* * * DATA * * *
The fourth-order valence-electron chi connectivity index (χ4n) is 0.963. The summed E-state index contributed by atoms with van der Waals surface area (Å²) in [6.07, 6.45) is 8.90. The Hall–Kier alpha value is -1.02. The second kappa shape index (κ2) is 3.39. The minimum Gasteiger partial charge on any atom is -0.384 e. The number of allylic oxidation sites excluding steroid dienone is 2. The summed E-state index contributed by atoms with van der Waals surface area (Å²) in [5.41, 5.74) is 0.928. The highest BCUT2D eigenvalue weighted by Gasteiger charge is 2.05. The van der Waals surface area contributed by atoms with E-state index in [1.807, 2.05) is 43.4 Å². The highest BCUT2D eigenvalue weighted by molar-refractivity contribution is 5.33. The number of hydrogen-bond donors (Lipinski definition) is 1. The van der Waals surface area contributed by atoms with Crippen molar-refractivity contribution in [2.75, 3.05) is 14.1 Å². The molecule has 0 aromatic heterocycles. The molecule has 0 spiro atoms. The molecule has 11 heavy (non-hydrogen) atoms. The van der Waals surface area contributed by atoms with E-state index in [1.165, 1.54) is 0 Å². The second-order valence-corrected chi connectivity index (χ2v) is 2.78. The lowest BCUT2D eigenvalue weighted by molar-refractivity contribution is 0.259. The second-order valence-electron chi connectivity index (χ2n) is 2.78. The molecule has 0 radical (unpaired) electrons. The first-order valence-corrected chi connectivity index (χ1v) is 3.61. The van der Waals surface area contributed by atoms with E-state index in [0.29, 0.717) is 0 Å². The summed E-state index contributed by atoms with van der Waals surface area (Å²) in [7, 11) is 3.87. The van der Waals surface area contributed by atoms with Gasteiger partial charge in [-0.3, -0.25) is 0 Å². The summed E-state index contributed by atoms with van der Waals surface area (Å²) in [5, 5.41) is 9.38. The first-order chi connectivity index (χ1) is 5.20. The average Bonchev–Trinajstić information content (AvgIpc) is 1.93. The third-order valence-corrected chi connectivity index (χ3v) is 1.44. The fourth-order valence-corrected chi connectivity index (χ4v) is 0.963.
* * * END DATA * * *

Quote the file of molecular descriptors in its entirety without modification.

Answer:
The fourth-order valence-electron chi connectivity index (χ4n) is 0.963. The summed E-state index contributed by atoms with van der Waals surface area (Å²) in [6.07, 6.45) is 8.90. The Hall–Kier alpha value is -1.02. The second kappa shape index (κ2) is 3.39. The minimum Gasteiger partial charge on any atom is -0.384 e. The number of allylic oxidation sites excluding steroid dienone is 2. The summed E-state index contributed by atoms with van der Waals surface area (Å²) in [5.41, 5.74) is 0.928. The highest BCUT2D eigenvalue weighted by Gasteiger charge is 2.05. The van der Waals surface area contributed by atoms with E-state index in [1.807, 2.05) is 43.4 Å². The highest BCUT2D eigenvalue weighted by molar-refractivity contribution is 5.33. The number of hydrogen-bond donors (Lipinski definition) is 1. The van der Waals surface area contributed by atoms with Crippen molar-refractivity contribution in [2.75, 3.05) is 14.1 Å². The molecule has 0 aromatic heterocycles. The molecule has 0 spiro atoms. The molecule has 11 heavy (non-hydrogen) atoms. The van der Waals surface area contributed by atoms with E-state index in [1.165, 1.54) is 0 Å². The second-order valence-corrected chi connectivity index (χ2v) is 2.78. The lowest BCUT2D eigenvalue weighted by molar-refractivity contribution is 0.259. The second-order valence-electron chi connectivity index (χ2n) is 2.78. The molecule has 0 radical (unpaired) electrons. The first-order valence-corrected chi connectivity index (χ1v) is 3.61. The van der Waals surface area contributed by atoms with E-state index in [0.29, 0.717) is 0 Å². The summed E-state index contributed by atoms with van der Waals surface area (Å²) in [7, 11) is 3.87. The van der Waals surface area contributed by atoms with Gasteiger partial charge in [-0.3, -0.25) is 0 Å². The summed E-state index contributed by atoms with van der Waals surface area (Å²) in [5, 5.41) is 9.38. The first-order chi connectivity index (χ1) is 5.20. The average Bonchev–Trinajstić information content (AvgIpc) is 1.93. The third-order valence-corrected chi connectivity index (χ3v) is 1.44. The fourth-order valence-corrected chi connectivity index (χ4v) is 0.963.